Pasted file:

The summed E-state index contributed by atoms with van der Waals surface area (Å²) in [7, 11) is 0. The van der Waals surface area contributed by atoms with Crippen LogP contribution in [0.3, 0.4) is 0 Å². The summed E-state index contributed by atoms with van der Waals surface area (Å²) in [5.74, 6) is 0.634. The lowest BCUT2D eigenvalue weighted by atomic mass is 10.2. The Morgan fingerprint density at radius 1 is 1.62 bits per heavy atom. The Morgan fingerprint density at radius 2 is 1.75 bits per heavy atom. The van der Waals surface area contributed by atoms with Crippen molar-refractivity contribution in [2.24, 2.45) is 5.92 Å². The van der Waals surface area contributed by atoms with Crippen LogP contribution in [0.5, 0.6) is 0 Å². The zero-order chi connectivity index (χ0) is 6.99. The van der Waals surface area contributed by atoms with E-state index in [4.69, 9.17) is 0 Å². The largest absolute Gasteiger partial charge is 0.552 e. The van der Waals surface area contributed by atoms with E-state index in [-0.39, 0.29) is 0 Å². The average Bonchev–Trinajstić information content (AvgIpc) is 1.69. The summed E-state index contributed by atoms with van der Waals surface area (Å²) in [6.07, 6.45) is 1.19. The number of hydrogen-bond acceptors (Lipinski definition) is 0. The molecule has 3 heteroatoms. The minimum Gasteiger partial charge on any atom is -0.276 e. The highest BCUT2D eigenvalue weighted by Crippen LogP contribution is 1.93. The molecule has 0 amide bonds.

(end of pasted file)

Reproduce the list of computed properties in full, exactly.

The summed E-state index contributed by atoms with van der Waals surface area (Å²) in [7, 11) is 0. The van der Waals surface area contributed by atoms with Crippen LogP contribution in [0.3, 0.4) is 0 Å². The summed E-state index contributed by atoms with van der Waals surface area (Å²) in [5.74, 6) is 0.634. The lowest BCUT2D eigenvalue weighted by atomic mass is 10.2. The Morgan fingerprint density at radius 1 is 1.62 bits per heavy atom. The Morgan fingerprint density at radius 2 is 1.75 bits per heavy atom. The van der Waals surface area contributed by atoms with Crippen molar-refractivity contribution in [2.24, 2.45) is 5.92 Å². The van der Waals surface area contributed by atoms with Crippen LogP contribution in [0.5, 0.6) is 0 Å². The zero-order chi connectivity index (χ0) is 6.99. The van der Waals surface area contributed by atoms with E-state index in [4.69, 9.17) is 0 Å². The largest absolute Gasteiger partial charge is 0.552 e. The van der Waals surface area contributed by atoms with E-state index in [-0.39, 0.29) is 0 Å². The average Bonchev–Trinajstić information content (AvgIpc) is 1.69. The summed E-state index contributed by atoms with van der Waals surface area (Å²) in [6.07, 6.45) is 1.19. The number of hydrogen-bond acceptors (Lipinski definition) is 0. The molecule has 3 heteroatoms. The minimum Gasteiger partial charge on any atom is -0.276 e. The highest BCUT2D eigenvalue weighted by Crippen LogP contribution is 1.93. The molecule has 0 amide bonds.